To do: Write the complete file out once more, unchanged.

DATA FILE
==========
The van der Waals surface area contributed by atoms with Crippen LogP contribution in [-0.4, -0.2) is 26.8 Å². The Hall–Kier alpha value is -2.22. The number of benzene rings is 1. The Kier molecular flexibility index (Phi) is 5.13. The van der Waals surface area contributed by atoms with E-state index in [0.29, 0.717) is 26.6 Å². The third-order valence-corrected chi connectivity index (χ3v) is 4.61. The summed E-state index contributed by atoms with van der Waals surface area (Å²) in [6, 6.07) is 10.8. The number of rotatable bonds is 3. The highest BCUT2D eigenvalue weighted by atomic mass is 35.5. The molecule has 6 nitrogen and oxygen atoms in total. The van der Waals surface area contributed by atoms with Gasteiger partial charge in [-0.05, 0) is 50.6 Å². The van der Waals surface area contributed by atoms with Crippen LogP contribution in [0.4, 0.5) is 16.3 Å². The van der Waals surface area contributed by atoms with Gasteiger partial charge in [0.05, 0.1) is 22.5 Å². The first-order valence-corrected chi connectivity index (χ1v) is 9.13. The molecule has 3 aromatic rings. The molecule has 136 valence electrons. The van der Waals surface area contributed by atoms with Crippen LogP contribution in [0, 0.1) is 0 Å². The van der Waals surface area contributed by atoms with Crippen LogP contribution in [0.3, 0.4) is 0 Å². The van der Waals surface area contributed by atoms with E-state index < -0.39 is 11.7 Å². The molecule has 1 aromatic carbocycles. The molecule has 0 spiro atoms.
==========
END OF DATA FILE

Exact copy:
The van der Waals surface area contributed by atoms with Crippen LogP contribution in [-0.4, -0.2) is 26.8 Å². The Hall–Kier alpha value is -2.22. The number of benzene rings is 1. The Kier molecular flexibility index (Phi) is 5.13. The van der Waals surface area contributed by atoms with E-state index in [0.29, 0.717) is 26.6 Å². The third-order valence-corrected chi connectivity index (χ3v) is 4.61. The summed E-state index contributed by atoms with van der Waals surface area (Å²) in [6, 6.07) is 10.8. The number of rotatable bonds is 3. The highest BCUT2D eigenvalue weighted by atomic mass is 35.5. The molecule has 6 nitrogen and oxygen atoms in total. The van der Waals surface area contributed by atoms with Gasteiger partial charge in [-0.05, 0) is 50.6 Å². The van der Waals surface area contributed by atoms with Crippen LogP contribution in [0.4, 0.5) is 16.3 Å². The van der Waals surface area contributed by atoms with Gasteiger partial charge in [0.05, 0.1) is 22.5 Å². The first-order valence-corrected chi connectivity index (χ1v) is 9.13. The molecule has 3 aromatic rings. The molecule has 136 valence electrons. The van der Waals surface area contributed by atoms with Crippen LogP contribution in [0, 0.1) is 0 Å². The van der Waals surface area contributed by atoms with Crippen LogP contribution in [0.3, 0.4) is 0 Å². The van der Waals surface area contributed by atoms with E-state index < -0.39 is 11.7 Å². The molecule has 1 aromatic carbocycles. The molecule has 0 spiro atoms.